Bramwell’s Lunch Beat: Labor Dept. Extends Comment Period for Fiduciary Ruleby
Hertz accounting fix keeps CFO in financial no-man’s land
Among restatements since 2011, just 20, including Hertz Global Holdings Inc.’s, entailed investigations that were pending for more than 170 days, according to research firm Audit Analytics, wrote Maxwell Murphy of the Wall Street Journal’s CFO Journal. Nut-and-snacks-producer Diamond Foods Inc. currently holds the crown among actively-traded companies, at 379 days, according to Audit Analytics. But for those of you keeping score, Hertz will likely take the top spot in less than two weeks. Hertz will ultimately restate results for the years 2011 through 2013. But so far, 367 days have passed since it announced that it would restate results. On May 14, the company disclosed it had again found additional errors that would add at least another $30 million to the non-cash charges.
Labor extends comment period for financial advisor rule
The US Labor Department is allowing additional time for comment on the agency's controversial proposed regulations aimed at self-serving financial advisors, wrote Kevin Cirilli of The Hill. The agency is extending the public comment period for the so-called fiduciary rule by 15 days, after moderate Democrats and Republicans in both chambers criticized the original comment period window. In April, Labor Department officials proposed increasing disclosure requirements for financial advisors, which they say will help consumers understand more clearly how their financial advisors get paid. Supporters of the regulations argue that the new rules are needed so that financial advisors can't sell faulty financial advice while profiting off commissions from the banks for peddling their portfolios. But moderate Democrats and Republicans – backed by the business community – argue that the new regulations would end up costing low-income Americans from receiving financial advice.
Health law tax passed along to states
A tax on health insurers is helping to pay for President Obama's healthcare overhaul. But it's proving costly to state governments, wrote Carla K. Johnson of the Associated Press. The burden on states could add up to $13 billion in less than a decade, due to the private sector's growing role in Medicaid. The Health Insurance Providers Fee was aimed at insurance companies. Insurers raised prices for individuals and small businesses to cover the new tax. As it turns out, they are raising their prices to state Medicaid programs, too. The federal government issued guidance in October requiring states to build the tax into what they pay for-profit Medicaid health plans. The first year's tax was due to the IRS in September, and state governments are now settling up with insurance companies. State governments wind up losing 54 cents for every dollar of the insurance tax. State taxpayers end up the biggest losers, without any added benefit to their state's low-income Medicaid patients.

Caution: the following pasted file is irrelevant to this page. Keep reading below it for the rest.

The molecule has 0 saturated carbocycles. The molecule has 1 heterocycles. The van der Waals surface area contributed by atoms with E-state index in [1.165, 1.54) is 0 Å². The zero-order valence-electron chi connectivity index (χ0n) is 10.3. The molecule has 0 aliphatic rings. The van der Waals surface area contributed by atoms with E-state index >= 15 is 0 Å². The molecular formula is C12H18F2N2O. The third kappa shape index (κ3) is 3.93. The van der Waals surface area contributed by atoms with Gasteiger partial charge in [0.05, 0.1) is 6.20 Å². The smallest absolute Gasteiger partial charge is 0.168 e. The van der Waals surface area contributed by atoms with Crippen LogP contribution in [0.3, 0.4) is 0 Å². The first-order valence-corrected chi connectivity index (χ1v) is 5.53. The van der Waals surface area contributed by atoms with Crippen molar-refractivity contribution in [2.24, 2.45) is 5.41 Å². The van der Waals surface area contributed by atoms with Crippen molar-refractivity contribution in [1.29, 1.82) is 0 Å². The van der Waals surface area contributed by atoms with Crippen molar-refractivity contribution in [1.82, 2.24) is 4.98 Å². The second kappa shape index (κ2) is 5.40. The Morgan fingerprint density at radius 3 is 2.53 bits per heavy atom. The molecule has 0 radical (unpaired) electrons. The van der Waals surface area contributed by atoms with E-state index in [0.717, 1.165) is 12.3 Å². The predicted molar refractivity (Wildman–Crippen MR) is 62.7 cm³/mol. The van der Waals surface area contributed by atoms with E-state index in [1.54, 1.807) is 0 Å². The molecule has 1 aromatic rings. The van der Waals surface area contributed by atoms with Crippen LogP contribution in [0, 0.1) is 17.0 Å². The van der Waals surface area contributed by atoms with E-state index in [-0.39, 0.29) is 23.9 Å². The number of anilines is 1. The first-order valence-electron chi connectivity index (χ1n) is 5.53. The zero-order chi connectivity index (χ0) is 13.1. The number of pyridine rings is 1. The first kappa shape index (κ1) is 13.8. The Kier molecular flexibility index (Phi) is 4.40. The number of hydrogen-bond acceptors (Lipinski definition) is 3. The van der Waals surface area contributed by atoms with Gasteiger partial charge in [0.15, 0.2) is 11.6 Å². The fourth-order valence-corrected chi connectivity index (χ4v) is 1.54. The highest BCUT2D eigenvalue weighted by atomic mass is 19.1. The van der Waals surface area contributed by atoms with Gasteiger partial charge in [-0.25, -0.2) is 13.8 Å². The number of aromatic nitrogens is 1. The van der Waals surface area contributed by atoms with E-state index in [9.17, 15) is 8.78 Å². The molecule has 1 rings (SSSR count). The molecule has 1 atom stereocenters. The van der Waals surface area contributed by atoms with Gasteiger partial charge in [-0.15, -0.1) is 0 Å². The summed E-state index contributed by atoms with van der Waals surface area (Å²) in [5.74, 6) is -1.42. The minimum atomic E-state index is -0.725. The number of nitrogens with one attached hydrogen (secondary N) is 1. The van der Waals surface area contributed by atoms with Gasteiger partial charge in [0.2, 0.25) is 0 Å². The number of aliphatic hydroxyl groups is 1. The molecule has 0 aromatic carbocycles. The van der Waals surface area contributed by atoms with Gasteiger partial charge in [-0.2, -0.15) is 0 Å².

Finter Bank Zurich to pay $5.4 million in deal with US over tax offenses
Finter Bank Zurich AG has agreed to pay $5.4 million in a deal with the US Justice Department to resolve tax-related offenses, becoming the third Swiss private bank this year to reach a settlement to avoid US prosecution over helping Americans evade taxes, wrote Lindsay Dunsmuir of Reuters. Two other Switzerland-based banks, BSI and Vadian, have settled in the past couple of months, and dozens more are expected to reach such settlements. Finter helped US clients open and maintain undeclared bank accounts with them from 2008 to 2011, and took on US account holders who fled other Swiss banks in 2008, including UBS AG after it announced it was being criminally investigated by US authorities over tax evasion in August that year, prosecutors said. Finter provided a range of services to help US clients hide undeclared assets and income from US tax authorities, including providing services to eliminate a paper trail and helping clients set up sham entities, they said.
IRS technical guidance roundup (week of May 11)
The IRS issued the following technical guidance last week:
Notice 2015-39 provides guidance on the corporate bond monthly yield curve, the corresponding spot segment rates used under § 417(e)(3), and the 24-month average segment rates under § 430(h)(2) of the Internal Revenue Code. In addition, this notice provides guidance as to the interest rate on 30-year Treasury securities under § 417(e)(3)(A)(ii)(II) as in effect for plan years beginning before 2008 and the 30-year Treasury weighted average rate under § 431(c)(6)(E)(ii)(I). The rates in this notice reflect the application of § 430(h)(2)(C)(iv), which was added by the Moving Ahead for Progress in the 21st Century Act, Public Law 112-141 (MAP-21) and amended by section 2003 of the Highway and Transportation Funding Act of 2014, Public Law 113-159 (HATFA).
Recent AccountingWEB Articles That You Can’t Afford to Miss:
The IRS Doesn’t Take Pity on Home Sellers Who Suffered a Loss
The tax code bars deductions for losses on sales of things considered personal assets, such as principal residences.
PCAOB Highlights Key Issues for Audit Committees in New Communication Tool
Audit Committee Dialogue gives committee members insight on key recurring areas of concern and emerging audit risks.
Sage Adds Bank Recs, Free Version to Sage One
Sage North America has upgraded its US version of Sage One Accounting, including full bank reconciliations and new pricing that includes a free version.
Technology a Core Asset for CFOs, Research Says
Economic volatility and competition for the smartest staff will also have a big effect on finance departments, according to a study from the IMA and ACCA.